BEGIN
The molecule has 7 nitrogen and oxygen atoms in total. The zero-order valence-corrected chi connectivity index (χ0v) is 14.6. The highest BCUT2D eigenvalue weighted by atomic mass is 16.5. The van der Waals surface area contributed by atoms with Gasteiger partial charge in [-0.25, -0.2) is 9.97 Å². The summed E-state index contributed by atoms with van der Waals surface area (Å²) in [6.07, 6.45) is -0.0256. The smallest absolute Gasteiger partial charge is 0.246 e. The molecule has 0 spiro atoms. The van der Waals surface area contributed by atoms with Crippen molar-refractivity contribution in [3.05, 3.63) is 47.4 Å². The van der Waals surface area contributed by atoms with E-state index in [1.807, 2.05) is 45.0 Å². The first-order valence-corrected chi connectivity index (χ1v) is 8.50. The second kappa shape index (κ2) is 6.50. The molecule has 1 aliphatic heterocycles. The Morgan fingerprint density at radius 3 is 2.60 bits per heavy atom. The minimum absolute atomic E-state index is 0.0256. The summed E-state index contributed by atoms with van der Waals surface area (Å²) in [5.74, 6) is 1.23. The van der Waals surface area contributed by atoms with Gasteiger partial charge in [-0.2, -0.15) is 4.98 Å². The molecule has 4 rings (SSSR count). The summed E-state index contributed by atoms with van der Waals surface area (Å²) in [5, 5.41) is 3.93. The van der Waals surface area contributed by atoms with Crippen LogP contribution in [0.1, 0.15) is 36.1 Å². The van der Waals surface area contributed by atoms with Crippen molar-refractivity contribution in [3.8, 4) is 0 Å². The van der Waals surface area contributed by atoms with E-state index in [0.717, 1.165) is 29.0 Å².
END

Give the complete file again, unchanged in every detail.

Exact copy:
The molecule has 7 nitrogen and oxygen atoms in total. The zero-order valence-corrected chi connectivity index (χ0v) is 14.6. The highest BCUT2D eigenvalue weighted by atomic mass is 16.5. The van der Waals surface area contributed by atoms with Gasteiger partial charge in [-0.25, -0.2) is 9.97 Å². The summed E-state index contributed by atoms with van der Waals surface area (Å²) in [6.07, 6.45) is -0.0256. The smallest absolute Gasteiger partial charge is 0.246 e. The molecule has 0 spiro atoms. The van der Waals surface area contributed by atoms with Crippen molar-refractivity contribution in [3.05, 3.63) is 47.4 Å². The van der Waals surface area contributed by atoms with E-state index in [1.807, 2.05) is 45.0 Å². The first-order valence-corrected chi connectivity index (χ1v) is 8.50. The second kappa shape index (κ2) is 6.50. The molecule has 1 aliphatic heterocycles. The Morgan fingerprint density at radius 3 is 2.60 bits per heavy atom. The minimum absolute atomic E-state index is 0.0256. The summed E-state index contributed by atoms with van der Waals surface area (Å²) in [5.74, 6) is 1.23. The van der Waals surface area contributed by atoms with Gasteiger partial charge in [-0.2, -0.15) is 4.98 Å². The molecule has 4 rings (SSSR count). The summed E-state index contributed by atoms with van der Waals surface area (Å²) in [5, 5.41) is 3.93. The van der Waals surface area contributed by atoms with Crippen LogP contribution in [0.1, 0.15) is 36.1 Å². The van der Waals surface area contributed by atoms with Crippen molar-refractivity contribution in [3.8, 4) is 0 Å². The van der Waals surface area contributed by atoms with E-state index in [0.717, 1.165) is 29.0 Å².